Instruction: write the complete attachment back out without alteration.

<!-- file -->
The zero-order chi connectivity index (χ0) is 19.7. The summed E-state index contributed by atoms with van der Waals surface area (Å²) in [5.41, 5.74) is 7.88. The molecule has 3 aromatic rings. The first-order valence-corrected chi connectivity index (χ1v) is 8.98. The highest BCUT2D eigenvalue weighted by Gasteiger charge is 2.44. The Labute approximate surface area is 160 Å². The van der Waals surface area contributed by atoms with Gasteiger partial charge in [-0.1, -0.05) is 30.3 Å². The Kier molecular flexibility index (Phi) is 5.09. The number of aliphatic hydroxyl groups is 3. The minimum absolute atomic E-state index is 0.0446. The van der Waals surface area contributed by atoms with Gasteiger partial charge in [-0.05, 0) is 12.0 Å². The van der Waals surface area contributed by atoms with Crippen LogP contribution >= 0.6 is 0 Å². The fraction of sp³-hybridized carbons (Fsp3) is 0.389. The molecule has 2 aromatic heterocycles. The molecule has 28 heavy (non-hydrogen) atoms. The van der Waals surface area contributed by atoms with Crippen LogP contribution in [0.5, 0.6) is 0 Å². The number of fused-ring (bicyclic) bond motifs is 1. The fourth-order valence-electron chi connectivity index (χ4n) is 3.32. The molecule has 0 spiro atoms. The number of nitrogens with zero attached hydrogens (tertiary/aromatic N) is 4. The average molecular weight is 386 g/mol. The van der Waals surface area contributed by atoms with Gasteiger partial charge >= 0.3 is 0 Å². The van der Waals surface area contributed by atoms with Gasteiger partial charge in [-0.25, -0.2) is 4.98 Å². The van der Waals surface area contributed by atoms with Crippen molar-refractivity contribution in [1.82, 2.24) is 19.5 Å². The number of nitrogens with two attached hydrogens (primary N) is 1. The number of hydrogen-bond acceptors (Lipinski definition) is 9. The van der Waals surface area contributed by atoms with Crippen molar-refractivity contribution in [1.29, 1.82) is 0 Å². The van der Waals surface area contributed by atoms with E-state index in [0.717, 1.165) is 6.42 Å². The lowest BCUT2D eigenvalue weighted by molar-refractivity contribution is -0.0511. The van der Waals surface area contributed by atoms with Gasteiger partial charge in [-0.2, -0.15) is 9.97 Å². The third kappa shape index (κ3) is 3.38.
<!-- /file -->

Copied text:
The zero-order chi connectivity index (χ0) is 19.7. The summed E-state index contributed by atoms with van der Waals surface area (Å²) in [5.41, 5.74) is 7.88. The molecule has 3 aromatic rings. The first-order valence-corrected chi connectivity index (χ1v) is 8.98. The highest BCUT2D eigenvalue weighted by Gasteiger charge is 2.44. The Labute approximate surface area is 160 Å². The van der Waals surface area contributed by atoms with Gasteiger partial charge in [-0.1, -0.05) is 30.3 Å². The Kier molecular flexibility index (Phi) is 5.09. The number of aliphatic hydroxyl groups is 3. The minimum absolute atomic E-state index is 0.0446. The van der Waals surface area contributed by atoms with Gasteiger partial charge in [-0.05, 0) is 12.0 Å². The van der Waals surface area contributed by atoms with Crippen LogP contribution >= 0.6 is 0 Å². The fraction of sp³-hybridized carbons (Fsp3) is 0.389. The molecule has 2 aromatic heterocycles. The molecule has 28 heavy (non-hydrogen) atoms. The van der Waals surface area contributed by atoms with Crippen LogP contribution in [0.5, 0.6) is 0 Å². The number of fused-ring (bicyclic) bond motifs is 1. The fourth-order valence-electron chi connectivity index (χ4n) is 3.32. The molecule has 0 spiro atoms. The number of nitrogens with zero attached hydrogens (tertiary/aromatic N) is 4. The average molecular weight is 386 g/mol. The van der Waals surface area contributed by atoms with Gasteiger partial charge >= 0.3 is 0 Å². The van der Waals surface area contributed by atoms with Gasteiger partial charge in [-0.25, -0.2) is 4.98 Å². The van der Waals surface area contributed by atoms with Crippen molar-refractivity contribution in [1.82, 2.24) is 19.5 Å². The number of nitrogens with two attached hydrogens (primary N) is 1. The number of hydrogen-bond acceptors (Lipinski definition) is 9. The van der Waals surface area contributed by atoms with Crippen molar-refractivity contribution in [1.29, 1.82) is 0 Å². The van der Waals surface area contributed by atoms with E-state index in [0.717, 1.165) is 6.42 Å². The lowest BCUT2D eigenvalue weighted by molar-refractivity contribution is -0.0511. The van der Waals surface area contributed by atoms with Gasteiger partial charge in [-0.2, -0.15) is 9.97 Å². The third kappa shape index (κ3) is 3.38.